2.      Eco camper: A micro camper made in Minnesota that leaves a small carbon footprint.

3.      YOXO toys: Kids can earn these toys made by a St. Paul company from sustainable and recyclable materials.

4.      Flush yourself: Climb into the larger-than-life sink and slide down the drain to learn what happens when flushing water down a sink or toilet.

5.      AgriCULTURE: Discover immigrant food through daily cooking demos, displays, games and food samples.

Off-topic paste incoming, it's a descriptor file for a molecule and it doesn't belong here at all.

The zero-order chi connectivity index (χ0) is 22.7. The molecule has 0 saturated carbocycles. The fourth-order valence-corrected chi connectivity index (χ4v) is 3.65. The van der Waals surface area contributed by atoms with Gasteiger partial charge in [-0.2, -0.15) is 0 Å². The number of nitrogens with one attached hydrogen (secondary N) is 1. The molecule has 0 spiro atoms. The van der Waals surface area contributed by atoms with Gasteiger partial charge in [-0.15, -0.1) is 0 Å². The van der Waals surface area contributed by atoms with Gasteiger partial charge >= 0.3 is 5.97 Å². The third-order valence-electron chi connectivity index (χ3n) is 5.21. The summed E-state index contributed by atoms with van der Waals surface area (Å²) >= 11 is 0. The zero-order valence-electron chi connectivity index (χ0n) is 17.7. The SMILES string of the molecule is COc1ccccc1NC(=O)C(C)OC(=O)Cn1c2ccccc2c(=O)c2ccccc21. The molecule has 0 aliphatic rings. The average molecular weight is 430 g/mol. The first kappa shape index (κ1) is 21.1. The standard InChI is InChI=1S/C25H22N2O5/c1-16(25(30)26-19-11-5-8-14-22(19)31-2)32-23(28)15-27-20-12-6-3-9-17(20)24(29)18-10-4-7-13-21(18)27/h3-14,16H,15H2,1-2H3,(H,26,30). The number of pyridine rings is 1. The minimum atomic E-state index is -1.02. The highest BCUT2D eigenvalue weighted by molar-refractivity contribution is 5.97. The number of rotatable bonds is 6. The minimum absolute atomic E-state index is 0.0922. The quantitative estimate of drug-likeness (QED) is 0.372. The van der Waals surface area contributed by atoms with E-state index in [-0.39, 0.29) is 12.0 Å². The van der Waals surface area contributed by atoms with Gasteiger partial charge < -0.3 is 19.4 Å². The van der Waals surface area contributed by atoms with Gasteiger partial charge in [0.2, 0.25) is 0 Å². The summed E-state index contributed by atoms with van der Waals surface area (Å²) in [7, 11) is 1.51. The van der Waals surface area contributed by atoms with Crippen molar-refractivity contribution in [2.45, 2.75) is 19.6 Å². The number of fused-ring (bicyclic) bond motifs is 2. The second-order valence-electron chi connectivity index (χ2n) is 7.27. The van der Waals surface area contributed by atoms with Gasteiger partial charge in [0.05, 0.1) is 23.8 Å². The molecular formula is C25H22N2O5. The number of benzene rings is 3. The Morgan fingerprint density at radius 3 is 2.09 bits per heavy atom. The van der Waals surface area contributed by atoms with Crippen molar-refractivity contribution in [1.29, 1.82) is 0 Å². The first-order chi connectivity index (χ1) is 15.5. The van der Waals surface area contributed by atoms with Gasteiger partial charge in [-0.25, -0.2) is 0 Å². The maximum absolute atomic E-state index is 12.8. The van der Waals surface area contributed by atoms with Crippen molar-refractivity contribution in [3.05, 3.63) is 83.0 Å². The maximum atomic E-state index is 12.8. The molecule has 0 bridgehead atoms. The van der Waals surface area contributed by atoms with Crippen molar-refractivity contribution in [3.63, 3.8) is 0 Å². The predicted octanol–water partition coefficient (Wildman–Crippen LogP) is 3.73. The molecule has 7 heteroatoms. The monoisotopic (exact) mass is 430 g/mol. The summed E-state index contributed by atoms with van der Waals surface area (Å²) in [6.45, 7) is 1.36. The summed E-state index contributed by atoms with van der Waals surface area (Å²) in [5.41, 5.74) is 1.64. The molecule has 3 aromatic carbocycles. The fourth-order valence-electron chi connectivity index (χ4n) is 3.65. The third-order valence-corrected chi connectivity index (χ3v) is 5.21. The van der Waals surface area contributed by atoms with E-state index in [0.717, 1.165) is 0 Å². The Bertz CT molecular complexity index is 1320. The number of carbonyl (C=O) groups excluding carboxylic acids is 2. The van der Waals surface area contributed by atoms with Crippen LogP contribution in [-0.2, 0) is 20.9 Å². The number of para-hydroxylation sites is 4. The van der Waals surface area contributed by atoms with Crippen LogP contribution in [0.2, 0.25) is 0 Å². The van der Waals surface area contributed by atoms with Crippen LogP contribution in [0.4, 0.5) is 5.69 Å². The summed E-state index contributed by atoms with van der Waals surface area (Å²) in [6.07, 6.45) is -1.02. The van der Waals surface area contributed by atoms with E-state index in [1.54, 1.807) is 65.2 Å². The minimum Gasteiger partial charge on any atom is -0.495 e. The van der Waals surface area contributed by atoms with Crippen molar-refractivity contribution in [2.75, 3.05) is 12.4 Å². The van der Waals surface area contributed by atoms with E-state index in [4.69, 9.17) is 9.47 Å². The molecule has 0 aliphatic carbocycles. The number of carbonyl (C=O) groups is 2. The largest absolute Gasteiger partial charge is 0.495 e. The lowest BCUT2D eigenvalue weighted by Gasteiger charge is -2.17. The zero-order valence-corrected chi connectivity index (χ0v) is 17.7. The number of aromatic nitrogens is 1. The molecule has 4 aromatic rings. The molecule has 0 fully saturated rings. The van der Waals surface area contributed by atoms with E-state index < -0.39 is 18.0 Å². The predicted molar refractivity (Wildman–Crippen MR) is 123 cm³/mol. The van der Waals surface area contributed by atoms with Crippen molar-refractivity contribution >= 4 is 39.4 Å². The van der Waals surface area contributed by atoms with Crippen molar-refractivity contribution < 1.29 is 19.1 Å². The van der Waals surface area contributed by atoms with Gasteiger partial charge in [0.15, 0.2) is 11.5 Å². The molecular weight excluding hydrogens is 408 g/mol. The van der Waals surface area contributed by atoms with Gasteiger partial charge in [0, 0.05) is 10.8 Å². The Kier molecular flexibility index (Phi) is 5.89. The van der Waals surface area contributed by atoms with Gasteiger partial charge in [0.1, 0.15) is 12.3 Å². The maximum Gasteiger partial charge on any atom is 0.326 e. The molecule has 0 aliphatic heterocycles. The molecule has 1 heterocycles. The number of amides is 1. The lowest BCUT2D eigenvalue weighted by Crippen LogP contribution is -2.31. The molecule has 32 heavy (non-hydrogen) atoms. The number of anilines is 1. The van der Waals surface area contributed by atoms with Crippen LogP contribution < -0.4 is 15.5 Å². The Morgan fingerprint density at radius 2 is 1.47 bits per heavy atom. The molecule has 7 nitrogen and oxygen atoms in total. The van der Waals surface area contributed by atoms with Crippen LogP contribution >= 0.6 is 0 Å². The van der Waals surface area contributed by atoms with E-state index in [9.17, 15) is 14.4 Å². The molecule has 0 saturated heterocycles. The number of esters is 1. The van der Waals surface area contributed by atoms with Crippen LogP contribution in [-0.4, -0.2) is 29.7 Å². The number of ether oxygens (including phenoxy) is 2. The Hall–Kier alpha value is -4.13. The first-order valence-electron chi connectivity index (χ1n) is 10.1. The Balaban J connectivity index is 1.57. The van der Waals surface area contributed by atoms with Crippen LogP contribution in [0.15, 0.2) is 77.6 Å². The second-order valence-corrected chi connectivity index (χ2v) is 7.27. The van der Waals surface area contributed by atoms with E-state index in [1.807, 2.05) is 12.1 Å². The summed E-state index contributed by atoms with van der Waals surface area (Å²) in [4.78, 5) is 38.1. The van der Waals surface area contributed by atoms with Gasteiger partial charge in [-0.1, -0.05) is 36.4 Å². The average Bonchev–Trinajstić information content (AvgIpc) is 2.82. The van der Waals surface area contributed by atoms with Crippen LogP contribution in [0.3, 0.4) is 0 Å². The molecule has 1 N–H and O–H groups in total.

6.       AirBeam:  A mobile $250 monitor for air quality.

7.       Climate Scale: Jump on the “people’s scale” to show the power of collective change. On this scale fairgoers can interact with one another and show how people and neighbors working together can make change.

8.      Eco-friendly home improvements: Learn how to improve your home step-by-step while saving on energy costs.

9.      Citizen scientist: Fair guests can practice being a Citizen Scientist by learning different frog and owl calls, using a Secchi tube to measure water clarity and evaluate the health of a stream, and learning the unique characteristics of Monarch butterflies.

Reuse: This area will feature youth- and adult-friendly, hands-on projects plus daily demonstrations of DIY reuse projects and repair techniques.